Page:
Views of a partial solar eclipse will be “somewhat fleeting” across certain parts of the UK due to cloudy skies, forecasters have said.
But those in central and south-east England will have clear spells to witness the spectacle, according to the Met Office. On Thursday morning, skygazers will be able to see nearly a third of the sun being blocked out by the moon in what is known as an annular eclipse.
An annular eclipse occurs when the sun and moon are exactly in line with the Earth, but the apparent size of the moon is smaller than that of the sun. This causes the sun to appear as a very bright ring, or annulus, in a phenomenon known as the “ring of fire”.
But weather permitting, observers in the UK and Ireland will see a crescent sun instead of a ring, as this will be a partial eclipse. The Met Office has said parts of the UK will be cloudy although most regions are expected to remain dry.
The Met Office spokesperson Stephen Dixon said: “Thursday morning will see more cloud than recent days over east, south-east and much of southern England though some good breaks are likely with sunny spells. Similar conditions are likely over east and north-east Scotland with all these areas having the best visibility of the solar eclipse.
“There will be clear spells over much of central and south-east England. Much of the far south-west of England, Wales, Northern Ireland, western and central Scotland will have more in the way of cloud cover, and whilst this may thin by day, the likelihood is that visibility of the eclipse will be somewhat fleeting.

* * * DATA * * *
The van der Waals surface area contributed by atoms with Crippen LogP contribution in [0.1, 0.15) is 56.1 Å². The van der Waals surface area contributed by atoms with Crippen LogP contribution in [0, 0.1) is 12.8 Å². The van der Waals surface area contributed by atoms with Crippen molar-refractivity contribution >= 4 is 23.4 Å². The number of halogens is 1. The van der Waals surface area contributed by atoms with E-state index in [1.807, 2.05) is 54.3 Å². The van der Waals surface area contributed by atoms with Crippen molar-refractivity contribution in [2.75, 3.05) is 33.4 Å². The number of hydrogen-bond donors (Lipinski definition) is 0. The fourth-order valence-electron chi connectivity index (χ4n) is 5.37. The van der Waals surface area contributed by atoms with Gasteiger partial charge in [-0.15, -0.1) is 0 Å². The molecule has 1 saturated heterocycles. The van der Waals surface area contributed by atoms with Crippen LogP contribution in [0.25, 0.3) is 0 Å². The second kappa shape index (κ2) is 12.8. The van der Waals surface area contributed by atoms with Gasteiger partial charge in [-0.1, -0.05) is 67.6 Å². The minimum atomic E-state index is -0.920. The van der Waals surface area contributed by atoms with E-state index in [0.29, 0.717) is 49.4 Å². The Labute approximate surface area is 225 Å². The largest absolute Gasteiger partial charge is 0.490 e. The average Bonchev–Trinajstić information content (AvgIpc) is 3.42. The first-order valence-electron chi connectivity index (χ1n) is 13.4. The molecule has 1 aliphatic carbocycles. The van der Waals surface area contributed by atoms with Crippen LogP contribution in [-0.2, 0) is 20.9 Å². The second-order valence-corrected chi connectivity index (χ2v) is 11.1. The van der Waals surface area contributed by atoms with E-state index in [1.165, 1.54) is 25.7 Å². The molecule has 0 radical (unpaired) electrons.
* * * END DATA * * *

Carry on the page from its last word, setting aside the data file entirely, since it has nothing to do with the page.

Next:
“It will be dry for many, particularly eastern areas, whilst western areas and high ground here are more likely to see some light rain and drizzle.”
Dr Emily Drabek-Maunder, an astronomer at the Royal Observatory Greenwich, said the “ring of fire” would be seen from Russia, Greenland and northern Canada.
She said: “From the UK, the annular solar eclipse will be a partial eclipse, meaning that we’ll only see the moon pass in front of a small part of the sun.”
Drabek-Maunder said the phenomenon would begin at 10.08am on Thursday in the UK, with the maximum eclipse occurring at 11.13am, when the moon would cover close to one-third of the sun. The partial eclipse will end at 12.22pm.
Even though a large part of the solar disc will be covered, looking at the partially eclipsed sun without appropriate protection can cause serious and permanent damage to the eyes.
Drabek-Maunder said: “The eclipse from the UK will only be visible with certain techniques and optical aids. Never look at the sun directly or use standard sunglasses – it can cause serious harm to your eyes.”
It is also not wise to look at the sun through binoculars, telescopes or a telephoto lens on an SLR camera.
She suggested using a simple pinhole projector, solar eclipse viewing glasses – which can be purchased online – or special solar filters that can fit on telescopes, to observe the eclipse.
“You can make a projector by poking a small hole into a piece of card. Hold the card up to the sun so that light shines through the hole and on to a piece of paper behind the card. You will be able to see the shape of the sun projected on to the piece of paper and watch its shape change as the moon passes in front of the sun.”
The Royal Observatory Greenwich is also livestreaming the eclipse on its website and YouTube channel.